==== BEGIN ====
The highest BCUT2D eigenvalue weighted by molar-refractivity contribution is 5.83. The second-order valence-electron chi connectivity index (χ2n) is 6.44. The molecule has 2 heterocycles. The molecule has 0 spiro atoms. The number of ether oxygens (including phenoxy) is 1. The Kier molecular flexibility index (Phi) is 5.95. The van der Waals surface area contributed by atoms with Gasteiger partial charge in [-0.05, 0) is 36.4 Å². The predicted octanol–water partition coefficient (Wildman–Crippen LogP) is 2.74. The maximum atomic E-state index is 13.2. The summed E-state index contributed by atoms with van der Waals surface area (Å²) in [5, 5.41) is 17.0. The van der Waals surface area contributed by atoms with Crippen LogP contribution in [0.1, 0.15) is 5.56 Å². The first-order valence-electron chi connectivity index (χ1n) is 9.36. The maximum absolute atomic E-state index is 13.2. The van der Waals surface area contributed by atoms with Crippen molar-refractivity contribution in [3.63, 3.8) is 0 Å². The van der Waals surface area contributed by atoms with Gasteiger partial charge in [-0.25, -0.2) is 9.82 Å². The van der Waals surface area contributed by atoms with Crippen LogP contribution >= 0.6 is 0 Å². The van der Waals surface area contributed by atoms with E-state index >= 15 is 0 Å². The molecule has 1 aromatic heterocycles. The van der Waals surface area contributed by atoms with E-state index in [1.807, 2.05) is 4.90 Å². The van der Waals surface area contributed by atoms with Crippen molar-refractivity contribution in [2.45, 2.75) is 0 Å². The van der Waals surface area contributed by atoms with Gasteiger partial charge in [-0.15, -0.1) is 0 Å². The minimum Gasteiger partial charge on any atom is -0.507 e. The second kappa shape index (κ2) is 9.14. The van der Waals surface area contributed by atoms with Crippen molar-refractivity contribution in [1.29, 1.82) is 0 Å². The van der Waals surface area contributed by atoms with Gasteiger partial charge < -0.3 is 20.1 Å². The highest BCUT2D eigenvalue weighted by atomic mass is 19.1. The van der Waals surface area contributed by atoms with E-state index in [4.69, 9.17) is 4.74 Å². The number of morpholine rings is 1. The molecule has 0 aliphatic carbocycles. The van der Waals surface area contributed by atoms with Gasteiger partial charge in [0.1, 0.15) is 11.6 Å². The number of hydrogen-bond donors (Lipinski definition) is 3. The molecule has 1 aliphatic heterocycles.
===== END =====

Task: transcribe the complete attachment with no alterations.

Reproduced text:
The highest BCUT2D eigenvalue weighted by molar-refractivity contribution is 5.83. The second-order valence-electron chi connectivity index (χ2n) is 6.44. The molecule has 2 heterocycles. The molecule has 0 spiro atoms. The number of ether oxygens (including phenoxy) is 1. The Kier molecular flexibility index (Phi) is 5.95. The van der Waals surface area contributed by atoms with Gasteiger partial charge in [-0.05, 0) is 36.4 Å². The predicted octanol–water partition coefficient (Wildman–Crippen LogP) is 2.74. The maximum atomic E-state index is 13.2. The summed E-state index contributed by atoms with van der Waals surface area (Å²) in [5, 5.41) is 17.0. The van der Waals surface area contributed by atoms with Crippen LogP contribution in [0.1, 0.15) is 5.56 Å². The first-order valence-electron chi connectivity index (χ1n) is 9.36. The maximum absolute atomic E-state index is 13.2. The van der Waals surface area contributed by atoms with Crippen molar-refractivity contribution in [3.63, 3.8) is 0 Å². The van der Waals surface area contributed by atoms with Gasteiger partial charge in [-0.25, -0.2) is 9.82 Å². The van der Waals surface area contributed by atoms with Crippen LogP contribution >= 0.6 is 0 Å². The van der Waals surface area contributed by atoms with E-state index >= 15 is 0 Å². The molecule has 1 aromatic heterocycles. The van der Waals surface area contributed by atoms with E-state index in [1.807, 2.05) is 4.90 Å². The van der Waals surface area contributed by atoms with Crippen molar-refractivity contribution in [2.45, 2.75) is 0 Å². The van der Waals surface area contributed by atoms with Gasteiger partial charge in [-0.15, -0.1) is 0 Å². The minimum Gasteiger partial charge on any atom is -0.507 e. The second kappa shape index (κ2) is 9.14. The van der Waals surface area contributed by atoms with Crippen molar-refractivity contribution in [1.29, 1.82) is 0 Å². The van der Waals surface area contributed by atoms with Gasteiger partial charge < -0.3 is 20.1 Å². The highest BCUT2D eigenvalue weighted by atomic mass is 19.1. The van der Waals surface area contributed by atoms with E-state index in [4.69, 9.17) is 4.74 Å². The number of morpholine rings is 1. The molecule has 0 aliphatic carbocycles. The van der Waals surface area contributed by atoms with Gasteiger partial charge in [0.1, 0.15) is 11.6 Å². The number of hydrogen-bond donors (Lipinski definition) is 3. The molecule has 1 aliphatic heterocycles.